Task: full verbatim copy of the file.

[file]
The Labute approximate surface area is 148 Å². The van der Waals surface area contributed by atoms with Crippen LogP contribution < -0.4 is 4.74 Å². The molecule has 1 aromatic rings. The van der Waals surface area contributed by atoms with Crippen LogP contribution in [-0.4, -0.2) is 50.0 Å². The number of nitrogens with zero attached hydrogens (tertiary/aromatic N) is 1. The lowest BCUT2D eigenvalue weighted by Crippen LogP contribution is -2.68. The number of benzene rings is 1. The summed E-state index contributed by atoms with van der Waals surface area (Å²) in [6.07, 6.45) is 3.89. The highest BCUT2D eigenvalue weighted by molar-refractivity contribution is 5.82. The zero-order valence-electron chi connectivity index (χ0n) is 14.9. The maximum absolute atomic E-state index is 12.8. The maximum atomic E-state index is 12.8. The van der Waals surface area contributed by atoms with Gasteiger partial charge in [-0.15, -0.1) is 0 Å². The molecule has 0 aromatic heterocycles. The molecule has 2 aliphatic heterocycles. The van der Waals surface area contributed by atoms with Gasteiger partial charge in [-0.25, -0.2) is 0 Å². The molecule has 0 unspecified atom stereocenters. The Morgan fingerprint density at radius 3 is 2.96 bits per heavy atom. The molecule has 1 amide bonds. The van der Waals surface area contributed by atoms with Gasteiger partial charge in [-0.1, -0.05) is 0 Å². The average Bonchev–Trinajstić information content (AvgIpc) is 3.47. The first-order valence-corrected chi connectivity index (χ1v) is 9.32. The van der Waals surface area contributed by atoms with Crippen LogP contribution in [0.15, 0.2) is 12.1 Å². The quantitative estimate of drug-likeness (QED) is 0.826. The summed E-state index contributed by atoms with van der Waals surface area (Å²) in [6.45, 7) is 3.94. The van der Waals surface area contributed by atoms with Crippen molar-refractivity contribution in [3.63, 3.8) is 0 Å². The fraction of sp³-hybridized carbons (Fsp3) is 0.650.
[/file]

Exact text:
The Labute approximate surface area is 148 Å². The van der Waals surface area contributed by atoms with Crippen LogP contribution < -0.4 is 4.74 Å². The molecule has 1 aromatic rings. The van der Waals surface area contributed by atoms with Crippen LogP contribution in [-0.4, -0.2) is 50.0 Å². The number of nitrogens with zero attached hydrogens (tertiary/aromatic N) is 1. The lowest BCUT2D eigenvalue weighted by Crippen LogP contribution is -2.68. The number of benzene rings is 1. The summed E-state index contributed by atoms with van der Waals surface area (Å²) in [6.07, 6.45) is 3.89. The highest BCUT2D eigenvalue weighted by molar-refractivity contribution is 5.82. The zero-order valence-electron chi connectivity index (χ0n) is 14.9. The maximum absolute atomic E-state index is 12.8. The maximum atomic E-state index is 12.8. The van der Waals surface area contributed by atoms with Gasteiger partial charge in [-0.15, -0.1) is 0 Å². The molecule has 0 aromatic heterocycles. The molecule has 2 aliphatic heterocycles. The van der Waals surface area contributed by atoms with Gasteiger partial charge in [-0.25, -0.2) is 0 Å². The molecule has 0 unspecified atom stereocenters. The Morgan fingerprint density at radius 3 is 2.96 bits per heavy atom. The molecule has 1 amide bonds. The van der Waals surface area contributed by atoms with Gasteiger partial charge in [-0.1, -0.05) is 0 Å². The average Bonchev–Trinajstić information content (AvgIpc) is 3.47. The first-order valence-corrected chi connectivity index (χ1v) is 9.32. The van der Waals surface area contributed by atoms with Crippen LogP contribution in [0.15, 0.2) is 12.1 Å². The quantitative estimate of drug-likeness (QED) is 0.826. The summed E-state index contributed by atoms with van der Waals surface area (Å²) in [6.45, 7) is 3.94. The van der Waals surface area contributed by atoms with Crippen molar-refractivity contribution in [3.63, 3.8) is 0 Å². The fraction of sp³-hybridized carbons (Fsp3) is 0.650.